The Obama administration on Tuesday issued regulations requiring companies that do business with the federal government to pay their workers at least $10.10 an hour.
A final rule unveiled by the Labor Department comes at the direction of President Obama, who signed an executive order in February commanding the pay hike in lieu of congressional action to raise the national minimum wage.
“By raising the minimum wage for workers on federal contracts, we’re rewarding a hard day’s work with fair pay,” Labor Secretary Thomas Perez said.
The 338-page rule will take effect on Jan. 1, and would apply to roughly 24,000 businesses with federal contracts, employing about 28 million workers, according to Labor Department figures.
Most contractors already earn at least $10.10 an hour, however. Roughly 200,000 workers stand to benefit directly from the regulations, according to administration estimates.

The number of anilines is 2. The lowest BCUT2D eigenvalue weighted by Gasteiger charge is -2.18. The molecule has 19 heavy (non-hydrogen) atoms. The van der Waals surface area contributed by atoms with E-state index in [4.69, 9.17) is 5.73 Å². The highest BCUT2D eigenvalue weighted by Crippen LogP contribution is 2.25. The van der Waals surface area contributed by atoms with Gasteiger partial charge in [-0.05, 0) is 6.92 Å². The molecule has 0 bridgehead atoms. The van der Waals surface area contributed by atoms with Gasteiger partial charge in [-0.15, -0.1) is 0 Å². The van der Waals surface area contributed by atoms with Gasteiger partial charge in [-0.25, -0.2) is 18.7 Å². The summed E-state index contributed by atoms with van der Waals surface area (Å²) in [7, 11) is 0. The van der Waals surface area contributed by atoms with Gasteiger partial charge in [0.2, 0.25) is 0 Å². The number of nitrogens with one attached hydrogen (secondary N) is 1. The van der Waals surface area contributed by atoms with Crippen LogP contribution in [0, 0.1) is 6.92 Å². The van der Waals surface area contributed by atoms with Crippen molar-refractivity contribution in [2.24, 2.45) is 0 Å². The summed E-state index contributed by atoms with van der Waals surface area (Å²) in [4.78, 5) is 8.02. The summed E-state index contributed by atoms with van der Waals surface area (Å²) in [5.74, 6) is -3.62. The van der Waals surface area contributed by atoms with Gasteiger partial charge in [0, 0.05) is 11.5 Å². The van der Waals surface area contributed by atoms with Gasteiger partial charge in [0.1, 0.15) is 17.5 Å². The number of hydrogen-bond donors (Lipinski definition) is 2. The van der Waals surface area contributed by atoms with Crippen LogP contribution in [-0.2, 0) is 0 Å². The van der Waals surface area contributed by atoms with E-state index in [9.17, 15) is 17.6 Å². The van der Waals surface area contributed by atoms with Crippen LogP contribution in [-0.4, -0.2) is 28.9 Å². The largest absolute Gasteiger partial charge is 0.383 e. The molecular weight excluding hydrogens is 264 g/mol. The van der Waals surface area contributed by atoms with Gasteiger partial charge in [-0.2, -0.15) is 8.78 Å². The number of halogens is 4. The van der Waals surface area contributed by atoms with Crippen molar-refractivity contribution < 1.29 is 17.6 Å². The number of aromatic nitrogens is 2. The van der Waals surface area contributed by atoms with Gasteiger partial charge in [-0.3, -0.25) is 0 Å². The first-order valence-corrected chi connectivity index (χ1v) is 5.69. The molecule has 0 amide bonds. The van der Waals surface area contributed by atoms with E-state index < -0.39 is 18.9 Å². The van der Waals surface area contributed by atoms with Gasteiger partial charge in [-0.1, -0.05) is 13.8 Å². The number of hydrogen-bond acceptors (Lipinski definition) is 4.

The new standard, which will be adjusted for inflation, applies to construction projects, as well as the production of “food, lodging, automobile fuel, souvenirs, newspaper stands and recreational equipment.”
The rule also covers contracts involving services, ranging from dry cleaning to child care.
Under the regulations, employers — and taxpayers — will have to shell out an additional $500 million to workers, the agency’s cost-benefit analysis concluded. However, the Labor Department contends that the added costs will be offset by increased productivity, reduced turnover and benefits to the companies.
“Overall, the Department believes that the combined benefits to employers and the Federal Government justify the costs that would be incurred,” the rule states.
The administration predicts broader economic benefits from the regulations, a cornerstone of Obama’s pay-equality initiative.
“This action will also benefit taxpayers,” Perez said. “Boosting wages lowers turnover and increases morale, and will lead to higher productivity.”